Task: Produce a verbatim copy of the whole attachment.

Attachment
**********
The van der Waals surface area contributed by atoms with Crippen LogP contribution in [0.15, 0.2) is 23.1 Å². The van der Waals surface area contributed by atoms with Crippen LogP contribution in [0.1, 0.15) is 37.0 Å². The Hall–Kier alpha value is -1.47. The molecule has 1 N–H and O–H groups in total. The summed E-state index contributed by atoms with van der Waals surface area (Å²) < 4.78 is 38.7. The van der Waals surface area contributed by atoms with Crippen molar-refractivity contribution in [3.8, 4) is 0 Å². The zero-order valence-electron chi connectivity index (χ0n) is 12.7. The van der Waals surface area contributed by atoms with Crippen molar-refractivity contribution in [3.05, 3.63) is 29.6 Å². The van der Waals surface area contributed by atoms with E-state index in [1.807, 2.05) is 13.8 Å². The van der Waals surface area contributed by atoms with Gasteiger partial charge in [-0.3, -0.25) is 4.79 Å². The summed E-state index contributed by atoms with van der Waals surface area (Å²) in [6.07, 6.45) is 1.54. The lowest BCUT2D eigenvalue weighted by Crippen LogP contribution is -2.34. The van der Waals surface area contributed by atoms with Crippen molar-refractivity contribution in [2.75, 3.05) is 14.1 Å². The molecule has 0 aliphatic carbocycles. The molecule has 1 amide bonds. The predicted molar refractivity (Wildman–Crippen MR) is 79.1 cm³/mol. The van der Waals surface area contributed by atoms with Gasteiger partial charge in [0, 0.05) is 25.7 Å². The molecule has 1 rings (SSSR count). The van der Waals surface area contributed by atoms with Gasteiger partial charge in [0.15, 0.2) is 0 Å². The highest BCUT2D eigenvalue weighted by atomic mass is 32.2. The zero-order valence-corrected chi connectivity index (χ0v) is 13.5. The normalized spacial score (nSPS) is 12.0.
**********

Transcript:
The van der Waals surface area contributed by atoms with Crippen LogP contribution in [0.15, 0.2) is 23.1 Å². The van der Waals surface area contributed by atoms with Crippen LogP contribution in [0.1, 0.15) is 37.0 Å². The Hall–Kier alpha value is -1.47. The molecule has 1 N–H and O–H groups in total. The summed E-state index contributed by atoms with van der Waals surface area (Å²) < 4.78 is 38.7. The van der Waals surface area contributed by atoms with Crippen molar-refractivity contribution in [3.8, 4) is 0 Å². The zero-order valence-electron chi connectivity index (χ0n) is 12.7. The van der Waals surface area contributed by atoms with Crippen molar-refractivity contribution in [3.05, 3.63) is 29.6 Å². The van der Waals surface area contributed by atoms with E-state index in [1.807, 2.05) is 13.8 Å². The van der Waals surface area contributed by atoms with Gasteiger partial charge in [-0.3, -0.25) is 4.79 Å². The summed E-state index contributed by atoms with van der Waals surface area (Å²) in [6.07, 6.45) is 1.54. The lowest BCUT2D eigenvalue weighted by Crippen LogP contribution is -2.34. The van der Waals surface area contributed by atoms with Crippen molar-refractivity contribution in [2.75, 3.05) is 14.1 Å². The molecule has 0 aliphatic carbocycles. The molecule has 1 amide bonds. The predicted molar refractivity (Wildman–Crippen MR) is 79.1 cm³/mol. The van der Waals surface area contributed by atoms with Gasteiger partial charge in [0, 0.05) is 25.7 Å². The molecule has 1 rings (SSSR count). The van der Waals surface area contributed by atoms with Gasteiger partial charge in [0.15, 0.2) is 0 Å². The highest BCUT2D eigenvalue weighted by atomic mass is 32.2. The zero-order valence-corrected chi connectivity index (χ0v) is 13.5. The normalized spacial score (nSPS) is 12.0.